In the days of Manor Houses and Lords were English surfs really just slaves?
- JohnLv 54 days ago
Surfs up, ah the classic sounds of the Beach Boys lolz.
Serfs were bound to the land, but also they had their own property, and could buy their freedom.
Serfs were contracted to work for the owner of the land, usually lord of the manor, but also had many days when they could work for themselves, they also often had their own share of 'Common land', or a piece of land around their dwelling, usually a hovel.
In England one of the main reasons serfdom died out was due to there being a stable currency, and money in circulation, so a serf could save that money and buy their freedom.
Note England was not a money economy until around the late Tudor (16th century) period long after serfdom had effectively ended, but money being available instead of working in kind (food, lodging, clothing) ensured that a person could save what little they did earn, and buy their freedom.
The Black Death in England 1348, saw the death knell of serfdom.
- MichaelLv 55 days ago
Serf: an agricultural labourer bound by the feudal system who was tied to working on his lord's estate.The UK is still feudal in many ways to this very day.E.G.Their political voting system is feudal.
Surf: the mass or line of foam formed by waves breaking on a seashore or reef.
Stand or lie on a surfboard and ride on a wave towards the shore, Surf the internet.
- FredLv 75 days ago
They weren't basically slaves but the gentry did keep them down as they were easier to control. The serfs were actually independent people but had to pay taxes (generally paid in grain and animals) and rents to the lord of the manor which did keep most of them living basically a subsistence lifestyle of hard work and little possible way out of this hard life. Lack of possible education also kept them from improving their life and likely to small plots of land they were rented kept them from producing large profitable crops.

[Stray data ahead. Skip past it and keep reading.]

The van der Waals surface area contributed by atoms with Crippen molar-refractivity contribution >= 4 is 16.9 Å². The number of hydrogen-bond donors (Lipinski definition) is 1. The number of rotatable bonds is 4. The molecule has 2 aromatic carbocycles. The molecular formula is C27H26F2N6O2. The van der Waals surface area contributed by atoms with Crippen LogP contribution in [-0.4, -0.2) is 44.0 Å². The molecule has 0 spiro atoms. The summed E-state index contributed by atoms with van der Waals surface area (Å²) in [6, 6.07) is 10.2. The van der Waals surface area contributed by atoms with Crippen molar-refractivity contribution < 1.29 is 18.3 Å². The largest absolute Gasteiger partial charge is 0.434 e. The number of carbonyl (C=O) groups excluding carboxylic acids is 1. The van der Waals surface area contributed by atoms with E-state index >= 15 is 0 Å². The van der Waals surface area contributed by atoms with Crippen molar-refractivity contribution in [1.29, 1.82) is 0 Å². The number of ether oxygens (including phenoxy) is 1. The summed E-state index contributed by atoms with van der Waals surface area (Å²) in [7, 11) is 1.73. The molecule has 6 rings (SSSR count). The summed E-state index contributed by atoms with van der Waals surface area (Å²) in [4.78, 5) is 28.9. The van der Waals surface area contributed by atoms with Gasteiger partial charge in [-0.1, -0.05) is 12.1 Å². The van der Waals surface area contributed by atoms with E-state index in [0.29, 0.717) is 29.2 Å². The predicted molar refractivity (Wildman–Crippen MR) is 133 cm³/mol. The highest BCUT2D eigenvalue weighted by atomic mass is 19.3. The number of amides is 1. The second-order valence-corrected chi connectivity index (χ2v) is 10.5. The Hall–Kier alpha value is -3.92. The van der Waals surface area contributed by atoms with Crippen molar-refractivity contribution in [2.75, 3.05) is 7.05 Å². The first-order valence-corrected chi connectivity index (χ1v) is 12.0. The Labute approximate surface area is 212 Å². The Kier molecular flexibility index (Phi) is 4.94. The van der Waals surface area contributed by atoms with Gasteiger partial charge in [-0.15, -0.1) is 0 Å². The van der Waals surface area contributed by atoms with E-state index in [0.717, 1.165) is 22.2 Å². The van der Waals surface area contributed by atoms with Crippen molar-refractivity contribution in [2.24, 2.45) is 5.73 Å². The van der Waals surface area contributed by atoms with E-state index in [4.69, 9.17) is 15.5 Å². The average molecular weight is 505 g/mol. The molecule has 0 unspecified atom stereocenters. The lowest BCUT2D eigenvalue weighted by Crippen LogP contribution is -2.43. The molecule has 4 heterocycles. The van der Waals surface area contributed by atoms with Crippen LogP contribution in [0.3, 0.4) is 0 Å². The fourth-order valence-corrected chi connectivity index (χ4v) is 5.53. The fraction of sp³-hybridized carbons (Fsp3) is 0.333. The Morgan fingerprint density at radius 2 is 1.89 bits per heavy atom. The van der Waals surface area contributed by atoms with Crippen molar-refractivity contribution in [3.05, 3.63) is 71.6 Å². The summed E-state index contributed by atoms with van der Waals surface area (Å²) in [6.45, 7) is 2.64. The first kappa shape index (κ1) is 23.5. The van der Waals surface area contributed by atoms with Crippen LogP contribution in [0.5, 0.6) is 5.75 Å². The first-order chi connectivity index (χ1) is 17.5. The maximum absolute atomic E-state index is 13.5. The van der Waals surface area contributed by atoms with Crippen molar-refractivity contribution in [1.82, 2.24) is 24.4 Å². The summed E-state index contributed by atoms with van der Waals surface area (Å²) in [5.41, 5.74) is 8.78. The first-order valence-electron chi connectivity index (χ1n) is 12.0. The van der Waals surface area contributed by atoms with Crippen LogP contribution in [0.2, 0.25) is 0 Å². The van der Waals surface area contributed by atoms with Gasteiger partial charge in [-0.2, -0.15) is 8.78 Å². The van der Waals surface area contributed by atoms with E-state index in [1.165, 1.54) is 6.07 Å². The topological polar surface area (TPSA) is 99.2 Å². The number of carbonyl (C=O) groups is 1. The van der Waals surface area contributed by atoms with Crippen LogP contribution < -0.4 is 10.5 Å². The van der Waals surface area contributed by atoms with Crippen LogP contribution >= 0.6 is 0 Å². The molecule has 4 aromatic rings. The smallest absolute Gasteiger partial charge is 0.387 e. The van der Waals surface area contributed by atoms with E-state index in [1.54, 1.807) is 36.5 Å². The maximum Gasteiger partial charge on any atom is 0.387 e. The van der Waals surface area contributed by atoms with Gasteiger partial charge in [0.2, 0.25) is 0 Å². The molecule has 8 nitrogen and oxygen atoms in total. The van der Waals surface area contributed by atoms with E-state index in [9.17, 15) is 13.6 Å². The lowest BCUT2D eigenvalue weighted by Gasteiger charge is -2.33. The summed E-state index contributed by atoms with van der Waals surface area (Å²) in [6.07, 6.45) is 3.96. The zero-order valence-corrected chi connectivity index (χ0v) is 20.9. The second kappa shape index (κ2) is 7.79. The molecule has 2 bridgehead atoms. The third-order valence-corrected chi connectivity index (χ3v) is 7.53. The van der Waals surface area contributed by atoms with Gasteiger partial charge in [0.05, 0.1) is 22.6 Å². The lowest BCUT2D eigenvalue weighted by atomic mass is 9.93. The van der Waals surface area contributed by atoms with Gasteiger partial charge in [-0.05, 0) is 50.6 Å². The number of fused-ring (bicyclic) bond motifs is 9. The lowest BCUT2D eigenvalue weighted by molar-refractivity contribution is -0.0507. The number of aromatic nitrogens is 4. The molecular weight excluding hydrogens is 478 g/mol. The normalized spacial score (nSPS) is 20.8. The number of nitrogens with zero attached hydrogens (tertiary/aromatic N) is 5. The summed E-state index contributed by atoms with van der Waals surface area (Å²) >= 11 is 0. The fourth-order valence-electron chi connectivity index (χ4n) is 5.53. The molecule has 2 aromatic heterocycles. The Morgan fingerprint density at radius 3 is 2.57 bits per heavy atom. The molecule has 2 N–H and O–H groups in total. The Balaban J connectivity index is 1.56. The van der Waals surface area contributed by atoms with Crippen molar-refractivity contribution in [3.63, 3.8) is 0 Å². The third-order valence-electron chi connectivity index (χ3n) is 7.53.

Those with some abilities managed to start businesses like inns, flour mills, blacksmithing etc. and raised themselves out of the poverty of being a serf, but for many they were kept down by the gentry as that is the way the gentry liked it where they were powerful lording their power over the lower classes. Likely many serfs were so scared they would have their land taken away they were very respectful and subservient to their lord, basically groveling to keep in his good books.
- Larry CLv 75 days ago
Virtually, until the plague created a demand for labor.
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- FLv 65 days ago
In some ways , bring a serf was worse than being a slave. Slaves cost their owners money so were at least fed. For all intents and purposes they were really agricultural machines.
Serfs in the other hand had to work the land in return for some sort of rent , probably a percentage of the harvest. Poor harvest meant they starved, no one cared for them.
In practice they were free men, but in reality belonged to the manor as if they were slaves.
So not much white privilege there?
- 6 days ago
The British have Not had slaves of any kind once the Romans left serfdom is Not Slavery serfs were paid
- PrinceLv 56 days ago
No indeed, they had much to do with the sea. But the serfs were.
- MarliLv 76 days ago
Read or watch on YouTube "Terry Jones' Medieval Lives" (Or do both, as I did. You will chuckle at the video The book is more informative, and has the citations.) Watch the episode "The Peasant"
Mr. Jones was a medieval scholar as well as a member of the "Monty Python" troupe. The aim of his book and t v. program was to debunk myths and misconceptions about the Medieval English.
- LudwigLv 66 days ago
No, they were not.
- curtisports2Lv 76 days ago
There wasn't any surf anywhere near an English manor house unless it was right on the coast.
Serfs were a step up from slavery. With a few exceptions, they could only be 'sold' along with the land they lived on. They were indentured servants, paying their debt for a place to live by working for the lord of the manor.